Classroom Visits -Overview-

You may select an entire lesson category or individual lessons to suit your students educational needs. Each lesson is an hour in length and provides the students with hands-on application as they build projects supporting the scientific principles being taught. The combination of verbal, visual, and tactile stimulation as well as the fun and interesting applications of scientific principles ensure that your students retain what they learn. Each student gets to take home the project they build and are encouraged to share with parents and siblings the fun and interesting science they learned, further reinforcing the lesson. We can work with you in bringing fun and entertaining science to your classroom. 1 hour thru 20 hour lesson plans or any thing in-between, we can fit your needs. Team up with other teachers for a multi-class science extravaganza!



The children discover how the stars shine through nuclear fusion while participating in a classroom star cluster to observe the birth and death of stars of different colors and sizes. Each child will also build a “Star Clock” to follow the life cycle of small, medium, and large stars from their formation through their end as a white dwarf, neutron star, or black hole.


The children will learn important facts about the Sun, the four inner planets, the asteroid belt, and the five outer planets as they build a solar system board.


Our Sun is the heart of our solar system and provides nearly all of its heat and light. Children discover the size of our closest star, the sun, and investigate the nuclear energy that keeps it shining. After constructing a Sun model complete with erupting solar flares, the children get their very own protective glasses and observe the Sun’s surface for sunspots and other signs of dynamic activity.


Comets orbit at the edges of the outer solar system with majestic brilliance. These dirty snowballs of ice and dust are a rare spectacle in a clear nighttime sky. Children make a model comet while they explore what comets are made of and where they come from. Then, with a special bouncy comet, the solar system is reviewed in an exciting game of comet golf.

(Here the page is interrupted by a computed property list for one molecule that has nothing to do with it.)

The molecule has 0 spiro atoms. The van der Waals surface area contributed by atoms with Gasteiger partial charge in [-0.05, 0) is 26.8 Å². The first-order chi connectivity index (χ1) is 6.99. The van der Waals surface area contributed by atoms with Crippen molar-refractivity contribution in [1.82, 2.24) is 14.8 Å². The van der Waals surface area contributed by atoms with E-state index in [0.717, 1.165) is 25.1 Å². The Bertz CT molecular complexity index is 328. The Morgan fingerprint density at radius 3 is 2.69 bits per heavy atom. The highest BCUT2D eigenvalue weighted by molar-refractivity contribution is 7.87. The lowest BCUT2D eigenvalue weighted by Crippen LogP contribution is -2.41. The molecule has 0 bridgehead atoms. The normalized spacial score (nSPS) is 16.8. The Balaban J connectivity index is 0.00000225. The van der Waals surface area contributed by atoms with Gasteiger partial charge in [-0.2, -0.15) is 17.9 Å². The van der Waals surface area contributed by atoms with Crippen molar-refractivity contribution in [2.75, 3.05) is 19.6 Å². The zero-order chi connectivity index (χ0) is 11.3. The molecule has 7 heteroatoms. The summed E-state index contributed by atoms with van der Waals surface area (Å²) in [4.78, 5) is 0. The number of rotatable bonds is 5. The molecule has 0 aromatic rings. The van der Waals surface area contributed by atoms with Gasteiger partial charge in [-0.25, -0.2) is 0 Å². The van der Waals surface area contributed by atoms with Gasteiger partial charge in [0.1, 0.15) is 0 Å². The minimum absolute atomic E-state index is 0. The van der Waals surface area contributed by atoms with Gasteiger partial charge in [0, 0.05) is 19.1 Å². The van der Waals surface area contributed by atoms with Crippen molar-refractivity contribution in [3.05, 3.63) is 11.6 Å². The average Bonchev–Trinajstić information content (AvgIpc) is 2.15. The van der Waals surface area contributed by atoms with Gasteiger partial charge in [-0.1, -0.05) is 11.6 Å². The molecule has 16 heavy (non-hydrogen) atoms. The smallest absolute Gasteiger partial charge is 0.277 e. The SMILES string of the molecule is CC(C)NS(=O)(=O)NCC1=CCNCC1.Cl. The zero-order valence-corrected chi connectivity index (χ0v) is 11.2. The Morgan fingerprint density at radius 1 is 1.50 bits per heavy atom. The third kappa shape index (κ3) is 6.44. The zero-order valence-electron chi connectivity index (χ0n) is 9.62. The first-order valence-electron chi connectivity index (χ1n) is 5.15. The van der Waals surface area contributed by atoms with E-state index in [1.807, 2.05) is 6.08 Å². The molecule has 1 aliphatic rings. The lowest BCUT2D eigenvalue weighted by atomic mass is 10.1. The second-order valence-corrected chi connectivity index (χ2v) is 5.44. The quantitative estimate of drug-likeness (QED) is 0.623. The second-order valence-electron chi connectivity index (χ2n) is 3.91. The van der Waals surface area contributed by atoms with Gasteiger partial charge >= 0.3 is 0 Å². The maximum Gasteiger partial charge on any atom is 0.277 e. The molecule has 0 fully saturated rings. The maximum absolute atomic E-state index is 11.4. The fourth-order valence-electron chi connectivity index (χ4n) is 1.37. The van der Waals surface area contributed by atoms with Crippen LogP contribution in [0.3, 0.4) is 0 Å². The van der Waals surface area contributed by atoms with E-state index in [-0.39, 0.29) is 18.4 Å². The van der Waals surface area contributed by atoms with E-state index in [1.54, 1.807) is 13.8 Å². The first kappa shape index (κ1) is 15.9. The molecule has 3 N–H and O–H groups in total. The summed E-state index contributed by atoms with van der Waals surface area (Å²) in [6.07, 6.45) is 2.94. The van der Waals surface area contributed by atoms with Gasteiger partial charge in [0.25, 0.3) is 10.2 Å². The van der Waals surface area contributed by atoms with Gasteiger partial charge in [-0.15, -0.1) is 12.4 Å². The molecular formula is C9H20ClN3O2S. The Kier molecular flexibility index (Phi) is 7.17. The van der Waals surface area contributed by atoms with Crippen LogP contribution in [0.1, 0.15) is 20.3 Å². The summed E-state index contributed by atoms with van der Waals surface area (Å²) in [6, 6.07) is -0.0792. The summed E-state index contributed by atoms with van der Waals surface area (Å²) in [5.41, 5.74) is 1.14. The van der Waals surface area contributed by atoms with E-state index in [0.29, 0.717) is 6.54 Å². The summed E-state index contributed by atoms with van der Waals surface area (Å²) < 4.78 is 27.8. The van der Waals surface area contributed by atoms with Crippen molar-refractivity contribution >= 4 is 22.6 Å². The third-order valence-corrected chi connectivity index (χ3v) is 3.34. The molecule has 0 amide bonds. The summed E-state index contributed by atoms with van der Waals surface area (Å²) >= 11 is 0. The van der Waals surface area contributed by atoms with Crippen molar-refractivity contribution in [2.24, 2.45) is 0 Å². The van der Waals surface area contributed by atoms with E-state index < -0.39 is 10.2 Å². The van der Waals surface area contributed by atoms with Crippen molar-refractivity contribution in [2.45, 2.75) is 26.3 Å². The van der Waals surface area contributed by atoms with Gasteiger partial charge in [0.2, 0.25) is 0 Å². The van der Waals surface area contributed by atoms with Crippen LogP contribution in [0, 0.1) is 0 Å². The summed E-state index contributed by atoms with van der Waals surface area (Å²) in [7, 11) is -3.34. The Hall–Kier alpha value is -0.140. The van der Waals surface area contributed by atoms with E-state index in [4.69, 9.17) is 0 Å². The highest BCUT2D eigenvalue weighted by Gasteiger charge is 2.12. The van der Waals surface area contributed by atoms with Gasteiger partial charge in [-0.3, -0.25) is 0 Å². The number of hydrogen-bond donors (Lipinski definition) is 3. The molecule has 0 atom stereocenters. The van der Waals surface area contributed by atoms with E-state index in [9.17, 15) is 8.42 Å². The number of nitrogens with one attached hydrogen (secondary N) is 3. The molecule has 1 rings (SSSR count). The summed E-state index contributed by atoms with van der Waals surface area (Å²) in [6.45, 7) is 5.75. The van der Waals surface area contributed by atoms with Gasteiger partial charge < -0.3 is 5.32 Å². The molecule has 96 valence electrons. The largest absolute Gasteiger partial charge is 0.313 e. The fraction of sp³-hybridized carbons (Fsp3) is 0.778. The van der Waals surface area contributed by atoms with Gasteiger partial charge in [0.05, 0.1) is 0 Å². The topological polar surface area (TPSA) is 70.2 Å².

What does it take to explore an alien world? The children investigate the harsh conditions present on the surface of Mars and design a model rover able to explore its freezing deserts and windswept plains.


The children will discover that the Moon does not make light of its own, but rather it reflects the Sun’s light. Through the use of flash cards and an interactive game, they will see what causes the Moon to seem to change shape as it goes through its different phases. As the children build a scientific model of Earth and the Moon, they will learn that the Moon is a natural satellite of Earth that is attracted to Earth by a special force called gravity.


The children will learn about constellations as they create a class constellation out of cardstock stars and make a seasonal star chart. Then they will construct a fiber optic Constellation Cube showing two constellations in the night sky: Ursa Major and Cassiopeia.


All planets are round on the outside and orbit the Sun, but what lurks beneath their surfaces? The children become planetary geologists and uncover the hidden structure of inner, outer, and dwarf planets while making sand art cross-sections of each. Magnetism, volcanism, and mineralogy are the keys to this journey to the center of three very different worlds.


Artificial satellites of all shapes and sizes have circled Earth continuously since October of 1957. Today, thousands of satellites help us predict the weather, send TV pictures around the world, and even keep buses on schedule. The children learn the science of satellites and build a model to learn the different parts that make them work.